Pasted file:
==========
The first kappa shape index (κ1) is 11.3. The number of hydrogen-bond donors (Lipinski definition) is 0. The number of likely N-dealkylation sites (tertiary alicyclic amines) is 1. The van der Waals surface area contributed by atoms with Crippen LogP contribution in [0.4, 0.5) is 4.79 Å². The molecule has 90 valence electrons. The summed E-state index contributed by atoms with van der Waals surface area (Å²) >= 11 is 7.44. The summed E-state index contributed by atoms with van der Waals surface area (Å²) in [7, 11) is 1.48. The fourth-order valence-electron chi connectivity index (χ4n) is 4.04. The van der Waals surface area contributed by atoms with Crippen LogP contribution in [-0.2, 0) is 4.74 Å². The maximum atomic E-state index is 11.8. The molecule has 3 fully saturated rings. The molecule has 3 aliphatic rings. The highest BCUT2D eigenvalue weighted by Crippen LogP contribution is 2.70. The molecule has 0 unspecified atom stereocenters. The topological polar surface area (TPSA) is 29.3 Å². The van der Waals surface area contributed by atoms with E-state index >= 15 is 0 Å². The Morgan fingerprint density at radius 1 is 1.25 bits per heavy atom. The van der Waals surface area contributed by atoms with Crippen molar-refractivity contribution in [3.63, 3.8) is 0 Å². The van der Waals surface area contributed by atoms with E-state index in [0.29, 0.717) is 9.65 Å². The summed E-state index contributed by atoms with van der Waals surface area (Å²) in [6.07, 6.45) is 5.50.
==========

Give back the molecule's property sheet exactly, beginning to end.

The first kappa shape index (κ1) is 11.3. The number of hydrogen-bond donors (Lipinski definition) is 0. The number of likely N-dealkylation sites (tertiary alicyclic amines) is 1. The van der Waals surface area contributed by atoms with Crippen LogP contribution in [0.4, 0.5) is 4.79 Å². The molecule has 90 valence electrons. The summed E-state index contributed by atoms with van der Waals surface area (Å²) >= 11 is 7.44. The summed E-state index contributed by atoms with van der Waals surface area (Å²) in [7, 11) is 1.48. The fourth-order valence-electron chi connectivity index (χ4n) is 4.04. The van der Waals surface area contributed by atoms with Crippen LogP contribution in [-0.2, 0) is 4.74 Å². The maximum atomic E-state index is 11.8. The molecule has 3 fully saturated rings. The molecule has 3 aliphatic rings. The highest BCUT2D eigenvalue weighted by Crippen LogP contribution is 2.70. The molecule has 0 unspecified atom stereocenters. The topological polar surface area (TPSA) is 29.3 Å². The van der Waals surface area contributed by atoms with E-state index >= 15 is 0 Å². The Morgan fingerprint density at radius 1 is 1.25 bits per heavy atom. The van der Waals surface area contributed by atoms with Crippen molar-refractivity contribution in [3.63, 3.8) is 0 Å². The van der Waals surface area contributed by atoms with E-state index in [0.29, 0.717) is 9.65 Å². The summed E-state index contributed by atoms with van der Waals surface area (Å²) in [6.07, 6.45) is 5.50.